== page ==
Seizing volunteer opportunities has given dental hygiene students at Georgia Highlands College a chance to help their community while also gaining real-world experience.
Students in the program have helped their community both in and out of their classrooms and labs on the Floyd campus by providing free oral health care in Bartow County for the residents of Hickory Log Vocational School in White during spring semester and for participants of BLESS Weekend in April at the Allatoona Resource Center in Acworth.
“It is important for our students and our community for our students to go outside the classroom to meet people and identify the needs of populations that do not have full access to preventive care and to bring those populations into our clinic for care when possible,” assistant professor Regina Gupta said. “We want every citizen in our community to establish care with a local dental practice. However, when they cannot, we believe our students have a unique opportunity to provide preventive care.”
Gupta and Dean of Health Sciences Michelle Boyce worked with Hickory Log, a personal-care home for men with intellectual and developmental disabilities, to have 20 residents visit the dental hygiene students on the Floyd campus for oral care.
"There are many people in our community who do not have access to preventive oral health care," Gupta said. "Oral health care for many is about the treatment of dental problems rather than the prevention of oral disease. As dental hygienists, we want our students to learn firsthand how much can change for patients when they receive the preventive care that dental hygienists can provide. Hopefully, as they begin to practice dental hygiene after graduation, they will strive to discover new ways for the dental community to reach out to provide care for those who do not have access. This was a wonderful opportunity for our students to provide care to a population that historically is dentally underserved."
Gupta said Hickory Log Executive Director Wendy Allen was "able to find funding for the residents’ fees" so they could receive preventive care at the dental hygiene clinic, which offers affordable rates.
"The students learned how to provide the best possible preventive dental care for patients who have special needs, and they met people with remarkable stories who truly touched their hearts," she said.
The hygienists-in-training provided each patient with complete preventive oral health care, including blood pressure screening, an oral cancer screening, a periodontal evaluation, any needed dental X-rays, brushing and flossing instructions and a dental cleaning, Gupta said.
Completing the paperwork and coordinating transportation to Rome for the Hickory Log residents took a lot of time, but Allen "worked tirelessly with us" to ensure the residents would receive care, Gupta said.
"It took multiple trips from Cartersville to coordinate care for everyone, but the process went very well," she said. "Students, volunteers and employees of Hickory Log House did an excellent job in coordinating schedules and getting the residents here for their appointments. Students and residents enjoyed a wonderful experience as they got to know one another during the delivery of care."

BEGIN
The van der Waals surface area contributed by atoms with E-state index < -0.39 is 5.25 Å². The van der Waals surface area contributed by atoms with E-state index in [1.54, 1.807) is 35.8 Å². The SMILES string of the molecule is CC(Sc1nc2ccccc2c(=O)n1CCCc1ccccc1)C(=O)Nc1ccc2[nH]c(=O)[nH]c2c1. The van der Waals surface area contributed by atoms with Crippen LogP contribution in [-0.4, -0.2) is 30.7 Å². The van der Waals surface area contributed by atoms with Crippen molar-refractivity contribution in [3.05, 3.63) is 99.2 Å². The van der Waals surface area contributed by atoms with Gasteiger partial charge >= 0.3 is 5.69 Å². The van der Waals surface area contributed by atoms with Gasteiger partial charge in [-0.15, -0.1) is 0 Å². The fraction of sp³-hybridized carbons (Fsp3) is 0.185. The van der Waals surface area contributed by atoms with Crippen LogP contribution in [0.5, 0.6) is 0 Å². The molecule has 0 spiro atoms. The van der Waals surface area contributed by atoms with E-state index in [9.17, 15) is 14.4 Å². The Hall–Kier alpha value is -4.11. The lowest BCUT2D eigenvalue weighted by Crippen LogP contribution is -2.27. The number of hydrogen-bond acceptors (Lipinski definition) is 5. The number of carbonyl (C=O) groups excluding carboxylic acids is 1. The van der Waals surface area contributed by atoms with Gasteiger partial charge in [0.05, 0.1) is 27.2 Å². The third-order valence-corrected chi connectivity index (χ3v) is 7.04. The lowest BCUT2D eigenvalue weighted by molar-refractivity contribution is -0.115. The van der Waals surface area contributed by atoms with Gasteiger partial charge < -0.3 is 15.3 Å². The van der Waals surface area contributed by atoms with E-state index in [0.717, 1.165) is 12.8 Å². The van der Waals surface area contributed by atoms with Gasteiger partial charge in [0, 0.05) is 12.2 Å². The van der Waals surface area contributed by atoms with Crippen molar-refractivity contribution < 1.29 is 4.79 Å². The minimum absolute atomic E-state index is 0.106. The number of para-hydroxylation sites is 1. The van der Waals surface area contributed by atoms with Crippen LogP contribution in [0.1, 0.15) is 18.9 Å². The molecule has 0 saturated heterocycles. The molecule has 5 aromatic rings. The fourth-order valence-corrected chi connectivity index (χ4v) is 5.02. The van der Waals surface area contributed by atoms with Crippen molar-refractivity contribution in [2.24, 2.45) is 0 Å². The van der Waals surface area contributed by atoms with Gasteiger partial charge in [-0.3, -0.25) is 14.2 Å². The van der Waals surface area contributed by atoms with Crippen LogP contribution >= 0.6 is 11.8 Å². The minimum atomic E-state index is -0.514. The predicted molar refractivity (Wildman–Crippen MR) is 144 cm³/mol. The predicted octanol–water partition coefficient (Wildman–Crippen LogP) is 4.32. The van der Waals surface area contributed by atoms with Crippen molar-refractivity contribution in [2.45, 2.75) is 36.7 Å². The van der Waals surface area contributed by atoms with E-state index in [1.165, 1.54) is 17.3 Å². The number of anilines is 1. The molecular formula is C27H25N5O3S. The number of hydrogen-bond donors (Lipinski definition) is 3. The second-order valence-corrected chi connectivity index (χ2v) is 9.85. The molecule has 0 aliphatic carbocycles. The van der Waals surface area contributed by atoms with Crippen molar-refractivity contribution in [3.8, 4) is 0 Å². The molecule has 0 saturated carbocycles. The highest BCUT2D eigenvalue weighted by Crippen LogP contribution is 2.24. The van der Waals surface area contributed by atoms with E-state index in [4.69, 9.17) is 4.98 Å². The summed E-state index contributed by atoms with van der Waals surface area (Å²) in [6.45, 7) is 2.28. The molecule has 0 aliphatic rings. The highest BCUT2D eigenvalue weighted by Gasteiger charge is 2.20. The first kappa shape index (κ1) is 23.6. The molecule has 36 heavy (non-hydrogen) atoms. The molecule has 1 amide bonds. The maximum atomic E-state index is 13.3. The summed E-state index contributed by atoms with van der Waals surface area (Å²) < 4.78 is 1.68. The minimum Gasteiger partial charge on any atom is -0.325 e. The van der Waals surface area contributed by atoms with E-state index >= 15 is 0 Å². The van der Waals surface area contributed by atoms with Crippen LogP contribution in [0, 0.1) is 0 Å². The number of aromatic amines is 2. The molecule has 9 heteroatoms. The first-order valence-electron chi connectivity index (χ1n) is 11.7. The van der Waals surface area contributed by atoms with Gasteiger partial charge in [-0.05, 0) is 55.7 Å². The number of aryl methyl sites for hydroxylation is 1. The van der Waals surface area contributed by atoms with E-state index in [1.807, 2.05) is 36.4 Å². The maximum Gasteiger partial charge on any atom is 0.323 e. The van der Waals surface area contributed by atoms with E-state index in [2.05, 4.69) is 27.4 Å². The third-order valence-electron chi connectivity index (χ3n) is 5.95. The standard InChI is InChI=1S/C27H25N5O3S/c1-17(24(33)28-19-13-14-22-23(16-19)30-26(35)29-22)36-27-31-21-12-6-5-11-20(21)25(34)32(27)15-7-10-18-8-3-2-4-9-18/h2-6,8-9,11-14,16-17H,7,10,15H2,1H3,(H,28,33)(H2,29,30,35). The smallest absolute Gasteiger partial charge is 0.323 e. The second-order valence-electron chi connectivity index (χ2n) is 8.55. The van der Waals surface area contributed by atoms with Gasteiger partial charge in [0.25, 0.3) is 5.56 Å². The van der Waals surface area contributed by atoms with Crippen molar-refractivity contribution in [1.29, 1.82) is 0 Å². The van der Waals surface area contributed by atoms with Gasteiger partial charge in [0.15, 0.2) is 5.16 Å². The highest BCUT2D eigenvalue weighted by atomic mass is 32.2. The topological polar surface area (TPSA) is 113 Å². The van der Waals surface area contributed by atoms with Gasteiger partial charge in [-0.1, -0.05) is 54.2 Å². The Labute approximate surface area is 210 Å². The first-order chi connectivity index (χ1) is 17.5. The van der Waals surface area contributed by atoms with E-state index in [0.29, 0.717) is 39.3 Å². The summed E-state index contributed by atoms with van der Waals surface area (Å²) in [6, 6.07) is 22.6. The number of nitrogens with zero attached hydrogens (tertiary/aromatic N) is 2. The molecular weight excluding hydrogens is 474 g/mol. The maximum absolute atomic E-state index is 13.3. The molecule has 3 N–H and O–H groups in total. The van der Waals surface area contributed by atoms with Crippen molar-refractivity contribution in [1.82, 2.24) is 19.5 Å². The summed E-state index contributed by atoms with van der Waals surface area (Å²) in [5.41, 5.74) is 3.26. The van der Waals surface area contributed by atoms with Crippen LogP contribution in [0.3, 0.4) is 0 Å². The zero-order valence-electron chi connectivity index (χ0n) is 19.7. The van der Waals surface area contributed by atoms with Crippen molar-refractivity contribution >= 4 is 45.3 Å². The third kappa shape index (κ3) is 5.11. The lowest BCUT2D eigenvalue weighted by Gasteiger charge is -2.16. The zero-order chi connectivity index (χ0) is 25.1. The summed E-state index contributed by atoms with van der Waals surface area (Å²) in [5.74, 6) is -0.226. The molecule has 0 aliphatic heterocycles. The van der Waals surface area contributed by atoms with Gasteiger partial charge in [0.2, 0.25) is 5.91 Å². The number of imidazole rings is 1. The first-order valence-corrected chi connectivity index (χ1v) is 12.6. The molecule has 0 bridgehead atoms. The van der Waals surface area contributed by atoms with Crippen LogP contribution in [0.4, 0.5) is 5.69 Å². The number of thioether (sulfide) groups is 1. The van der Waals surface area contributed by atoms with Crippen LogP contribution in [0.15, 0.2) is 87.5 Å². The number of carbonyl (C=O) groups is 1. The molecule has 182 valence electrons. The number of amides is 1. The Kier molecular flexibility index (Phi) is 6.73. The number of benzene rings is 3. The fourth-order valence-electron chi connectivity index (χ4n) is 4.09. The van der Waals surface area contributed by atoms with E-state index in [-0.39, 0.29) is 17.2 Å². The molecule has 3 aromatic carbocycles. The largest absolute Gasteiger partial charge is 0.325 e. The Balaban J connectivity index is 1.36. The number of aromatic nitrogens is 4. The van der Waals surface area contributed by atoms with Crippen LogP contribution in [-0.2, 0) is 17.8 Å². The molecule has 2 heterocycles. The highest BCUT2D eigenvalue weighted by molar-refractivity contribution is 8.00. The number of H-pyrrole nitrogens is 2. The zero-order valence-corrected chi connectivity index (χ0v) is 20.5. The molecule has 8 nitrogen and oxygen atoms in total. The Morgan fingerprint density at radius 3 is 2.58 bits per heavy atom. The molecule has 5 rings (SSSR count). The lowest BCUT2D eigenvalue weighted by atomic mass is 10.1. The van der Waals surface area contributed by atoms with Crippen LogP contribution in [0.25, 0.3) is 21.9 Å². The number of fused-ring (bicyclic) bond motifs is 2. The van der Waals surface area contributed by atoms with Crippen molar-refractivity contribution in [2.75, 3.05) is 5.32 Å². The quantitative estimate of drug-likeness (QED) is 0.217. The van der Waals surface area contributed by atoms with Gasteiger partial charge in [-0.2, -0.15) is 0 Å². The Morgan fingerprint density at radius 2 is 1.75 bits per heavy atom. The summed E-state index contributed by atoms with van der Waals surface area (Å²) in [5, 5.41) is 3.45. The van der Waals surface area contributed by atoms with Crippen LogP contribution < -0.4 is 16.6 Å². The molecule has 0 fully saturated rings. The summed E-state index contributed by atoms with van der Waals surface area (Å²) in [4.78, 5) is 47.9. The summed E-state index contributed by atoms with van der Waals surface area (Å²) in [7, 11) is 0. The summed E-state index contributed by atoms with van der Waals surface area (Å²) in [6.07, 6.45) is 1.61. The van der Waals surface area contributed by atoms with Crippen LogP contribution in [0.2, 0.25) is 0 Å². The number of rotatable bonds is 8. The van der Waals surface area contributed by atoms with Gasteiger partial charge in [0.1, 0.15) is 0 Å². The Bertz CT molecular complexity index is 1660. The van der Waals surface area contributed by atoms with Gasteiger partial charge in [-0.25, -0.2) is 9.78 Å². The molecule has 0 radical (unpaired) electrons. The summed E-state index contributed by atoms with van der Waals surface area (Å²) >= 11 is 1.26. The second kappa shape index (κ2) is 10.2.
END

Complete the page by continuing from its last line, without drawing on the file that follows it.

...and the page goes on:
The students "took it upon themselves" to research Hickory Log's needs and "made a special donation of items to the residents during their first visits to the clinic" and also provided extra toothbrushes and toothpaste for everyone, Gupta said.
"It was truly an exceptional experience and a wonderful opportunity for Hickory Log residents and for GHC dental hygiene students," she said. "We hope to continue to work with this organization in the future."
A second endeavor to help the community came through the students volunteering to conduct oral cancer screenings, visual cavity detection screenings and oral hygiene education for Bartow County residents during BLESS Weekend, a community outreach event organized by The Bless Coalition that featured health screenings, children's activities, food and resources.
Ten first-year dental hygiene students "selflessly" donated their time to do the screenings for participants and to give each of them an oral care kit and an assessment form to take to his or her dentist, said instructor Kristin Baumann, who was "truly grateful that we had such an outstanding response" from her students.
"One of the things I enjoy most about community service is the opportunity it gives me to touch the lives of others in a way that has a lifelong positive impact," she said. "My hope is that each of the students will grow to love giving back to the community and that they will come to realize the impact even a small act of kindness can have on an individual’s future. This was the first exposure to service learning these students have had as GHC dental hygiene students so I wanted this opportunity to help guide their individual thoughts and feelings for community service. I also hoped the experience would be as personally rewarding as it was beneficial to the Bartow County community."
Baumann, who serves as the first-year clinic coordinator, said she thought her students "worked phenomenally well together."
"I could not be more proud of this great group of students for their display of dedication," she said. "They have consistently exceeded my expectations, and their effort during BLESS Weekend was no exception. Their commitment, passion and professionalism is sincerely inspiring."
She added the event was a "great experience" that she and her students are looking forward to participating in again.